How many figures do you have to paint to field a platoon in Chain of Command? 30? 40? 50?

Er, how about thirteen? Yes, this is my new Soviet force, and the core platoon has a grand total of thirteen miniatures. How? Read on…

The Machine Gun Platoon

I’ve chosen an oddball unit for my first Soviet platoon for Chain of Command: a “Fortified Region”. These were regiment-sized units that originally manned belts of concrete fortifications, but after those got overrun they morphed into mobile units designed to hold ground and allow the infantry and tanks to be pulled out of the line and used for offensive operations. The basic unit was a Machine Gun Artillery Battalion, which mixed machine gun platoons with field artillery and AT guns.

The idea is “many weapons, few men”, with a tiny platoon of 13 men manning several machine guns behind field defences and backed up by artillery and other heavy weapons deployed right in the front line. Definitely something a bit different from your normal CoC game. No Soviet swarm tactics here, that’s for sure.

There’s no official list for any of this, of course, so I wrote my own which you can find here: Soviet Machine Gun Platoon.

DP-28 teams

As you can see from the list above the platoon has four machine guns: two of the DP-28 LMGs and two of the big belt-fed Maxim dinosaurs. Since these guys need to be dug in the obvious place to start was with a box of plastics. I managed to pick up a cheap Warlord one a while back, and it comes with a bucketload of infantry sprues, but actually only three weapon sprues. Each one of those has only one DP-28 LMG on it, so I made two dug in ones and kept the third for some dug in infantry support I’ll be making next.

The technique here is similar to my dug in British and Germans. I start with a rectangle of artists’ mounting board (5x6cm for double foxholes, 5×5 for singles). I add a layer of foamcore, cut foxhole size holes in it and then shave back the edges to make a slope, then slap a good layer of acrylic textured gel over the top to cover all the rough bits and joins. That’s lovely stuff, so easy to work with. It’s not messy or smelly, it can be cut and painted, and dries with a rough texture. The revetting on the inside of the foxholes is just coffee stirrers, and besides looking nice and realistic it covers the cut edge of the foamcore.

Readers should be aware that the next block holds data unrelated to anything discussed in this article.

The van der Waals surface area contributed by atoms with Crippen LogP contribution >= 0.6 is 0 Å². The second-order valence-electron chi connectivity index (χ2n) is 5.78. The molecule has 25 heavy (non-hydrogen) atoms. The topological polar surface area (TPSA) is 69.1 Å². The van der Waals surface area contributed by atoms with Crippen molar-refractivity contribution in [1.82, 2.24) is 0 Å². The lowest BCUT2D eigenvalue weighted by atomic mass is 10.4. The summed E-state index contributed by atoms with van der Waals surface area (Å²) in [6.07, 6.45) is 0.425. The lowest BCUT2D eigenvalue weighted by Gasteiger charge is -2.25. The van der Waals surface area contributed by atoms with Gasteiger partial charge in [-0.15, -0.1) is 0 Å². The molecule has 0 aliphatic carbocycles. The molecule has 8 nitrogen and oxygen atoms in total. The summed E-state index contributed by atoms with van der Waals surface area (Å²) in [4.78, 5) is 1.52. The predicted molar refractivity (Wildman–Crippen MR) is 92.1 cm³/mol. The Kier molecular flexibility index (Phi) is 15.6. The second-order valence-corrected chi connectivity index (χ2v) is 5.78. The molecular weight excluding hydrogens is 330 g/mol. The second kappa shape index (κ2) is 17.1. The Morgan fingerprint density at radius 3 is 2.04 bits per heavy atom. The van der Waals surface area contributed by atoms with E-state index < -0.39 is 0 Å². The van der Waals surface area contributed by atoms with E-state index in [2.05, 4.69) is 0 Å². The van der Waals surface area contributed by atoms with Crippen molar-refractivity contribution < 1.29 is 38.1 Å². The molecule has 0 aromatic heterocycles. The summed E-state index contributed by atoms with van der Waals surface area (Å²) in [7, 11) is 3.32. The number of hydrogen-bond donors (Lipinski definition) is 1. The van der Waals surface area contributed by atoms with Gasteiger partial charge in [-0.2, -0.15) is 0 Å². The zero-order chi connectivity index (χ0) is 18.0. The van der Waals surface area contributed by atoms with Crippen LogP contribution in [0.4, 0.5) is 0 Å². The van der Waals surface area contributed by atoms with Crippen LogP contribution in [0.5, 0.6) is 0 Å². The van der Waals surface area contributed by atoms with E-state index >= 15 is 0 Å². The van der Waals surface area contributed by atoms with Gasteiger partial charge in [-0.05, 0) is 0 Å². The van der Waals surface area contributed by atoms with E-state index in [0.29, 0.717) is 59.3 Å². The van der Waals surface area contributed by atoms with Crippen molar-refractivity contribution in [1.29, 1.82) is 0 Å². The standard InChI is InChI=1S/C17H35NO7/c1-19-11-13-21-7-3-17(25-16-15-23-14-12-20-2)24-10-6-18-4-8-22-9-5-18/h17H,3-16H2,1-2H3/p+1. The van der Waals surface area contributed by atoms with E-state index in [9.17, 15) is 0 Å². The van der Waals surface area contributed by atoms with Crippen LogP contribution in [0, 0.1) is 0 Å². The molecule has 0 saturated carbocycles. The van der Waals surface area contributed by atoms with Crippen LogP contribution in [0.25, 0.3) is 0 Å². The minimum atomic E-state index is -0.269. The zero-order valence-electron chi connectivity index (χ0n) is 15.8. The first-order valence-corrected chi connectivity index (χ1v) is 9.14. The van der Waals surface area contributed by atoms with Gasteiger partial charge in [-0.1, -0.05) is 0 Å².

It’s worth making the foxholes first. Then you can match up the figures to the holes and make sure you cut them off at the right level. I try to get them as low in their holes as possible (they’re being shot at, after all…) but the position of weapons and elbows will often dictate where you need to make the cut. I cut straight through with a razor saw to get a nice clean cut. Easy peasy, but does leave you with a gruesome pile of amputated legs…

These brave lads have put their bodies on the line to save the Motherland from the fascist invaders.

Anyway, into the bin with those!

Maxim Bunkers

The real teeth of the platoon though are the Maxim guns. Everybody is dug-in, but the Maxims have the option of upgrading to bunkers. Given the extreme lack of manpower this seems like a good idea to me, so I’ve built these log bunkers.

Twigs from the garden and matchsticks

There are lots of log bunkers out there on the internet you can buy, but these are often designed to place miniatures inside, so end up looking way too tall. Looking at pictures of real log bunkers they (quite sensibly) are as low to the ground as possible, firing out at knee height (ouch!). So I wanted something low-slung and mean-looking.

Mine are built from just a couple of layers of foamcore slathered in textured acrylic gel. You could use any sort of dense foam and get the same result though.

Some of the “logs” are sticks from my garden, stained with ink. Once the foamcore was roughly cut to shape I started adding sticks and gluing them in place with a generous dob of PVA. To build the roof I made a little “raft”. I used a real stick front and rear as I like the texture, but used cake pop sticks for the rest as it’s easier to work with them because they’re all straight and fit together snugly.

After adding all the logs I coated the whole thing in the acrylic gel to fill all the gaps and cover the foamcore texture. I added heaps of it to the roof to try to make it look buried, with just the ends of the “logs” poking out. When that was dry I coated it in PVA and dipped in my box of nice grotty sand and bits.